Riding Giants

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Every Sunday we go out to the beach to watch the sunset. Jenny and I have been going for years, sometimes along with our amazing children. It's inspirational and transformational. Whenever you're wrestling with a decision, working through an idea, discovering who you are, or just bracing yourself for a new week, it pays to be in the company of something elemental. A consciousness of something deeper and more profound, something primal, always helps. Get yourself to the shore, or to the mountains. Even sitting by a fire helps put things in perspective. My challenges, my ideas, my existence are fueled by that amazing fire in the sky. That life-giving warmth and light happen whether I know it or not, and in fact whether I like it or not. Tonight the Sun will set, but it will rise again in the morning, independent of how I feel about it or if I acknowledge it at all. In fact, the Sun doesn't really set at all, does it? We turn.

When I feel far from God, it's good to acknowledge that He didn't go anywhere. Seeing that sunset helps me remember that I have the power to turn, and return, and that that life and love will never change. It reminds me that the universe takes care of its own. Standing on the shore, holding Jenny's hand as the light changes, is my way of consciously agreeing with God. It's a thanksgiving, not just for the beautiful demonstration, but also for the people I get to share it with.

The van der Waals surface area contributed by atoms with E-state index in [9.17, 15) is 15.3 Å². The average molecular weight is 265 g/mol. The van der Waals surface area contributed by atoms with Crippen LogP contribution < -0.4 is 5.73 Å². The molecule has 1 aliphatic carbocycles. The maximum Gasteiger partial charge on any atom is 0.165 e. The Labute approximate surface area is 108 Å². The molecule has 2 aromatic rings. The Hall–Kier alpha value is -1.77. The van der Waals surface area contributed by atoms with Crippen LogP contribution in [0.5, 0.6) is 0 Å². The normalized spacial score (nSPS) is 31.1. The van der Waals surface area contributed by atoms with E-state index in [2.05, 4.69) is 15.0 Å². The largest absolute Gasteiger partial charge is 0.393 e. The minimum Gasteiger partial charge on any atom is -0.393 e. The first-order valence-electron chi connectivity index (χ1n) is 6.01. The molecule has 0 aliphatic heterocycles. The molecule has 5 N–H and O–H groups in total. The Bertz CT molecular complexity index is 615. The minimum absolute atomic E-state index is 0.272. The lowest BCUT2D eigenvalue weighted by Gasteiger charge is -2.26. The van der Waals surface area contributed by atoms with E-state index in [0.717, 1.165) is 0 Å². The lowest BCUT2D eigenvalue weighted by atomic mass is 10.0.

Recently we've invited other folks to join us. You are welcome, too. I'm so honored to be a part of this community of friends. I wonder if this is how churches get started.

Then again, church is more than a group of friends. It isn't just reflection, and it certainly isn't just validation. It's a calling. It's not church unless your experience makes you want to do and be more. It's not church if it doesn't help you make a difference in the world. In a recent episode of the podcast I said that church ought to feel less like a steam bath and more like a plane full of parachutists getting ready to jump.

Some folks are content to stand at the shoreline of life. But the ocean is calling. I think of the times I've seen groups of surfers floating together, encouraging one another to take the next wave, sometimes racing each other to get to the front of the line. I think of them cheering each other on while steeling themselves for their next run. There's a lesson there.

There are big wave surfers; brave men and women who go miles out to sea in order to experience waves the size of office buildings, risking life and limb along the way. Doing that involves vision and practice, willingness and action, and, ultimately, release. It's an embodiment of the see, speak, and surrender process; prayer in action. More than anything, though, it's a matter of calling.

The ocean is calling. Our source, the mechanism that drives our weather, the tide that carries us home is always there. When we really listen, we can hear it. The next step is action.

I don't need to paddle out to meet the waves. But I understand, and I'm grateful. When I'm doing this right I'm conscious of a presence and power so much greater than me. I feel the need to engage and also to let go. It's who I am. It's who we are.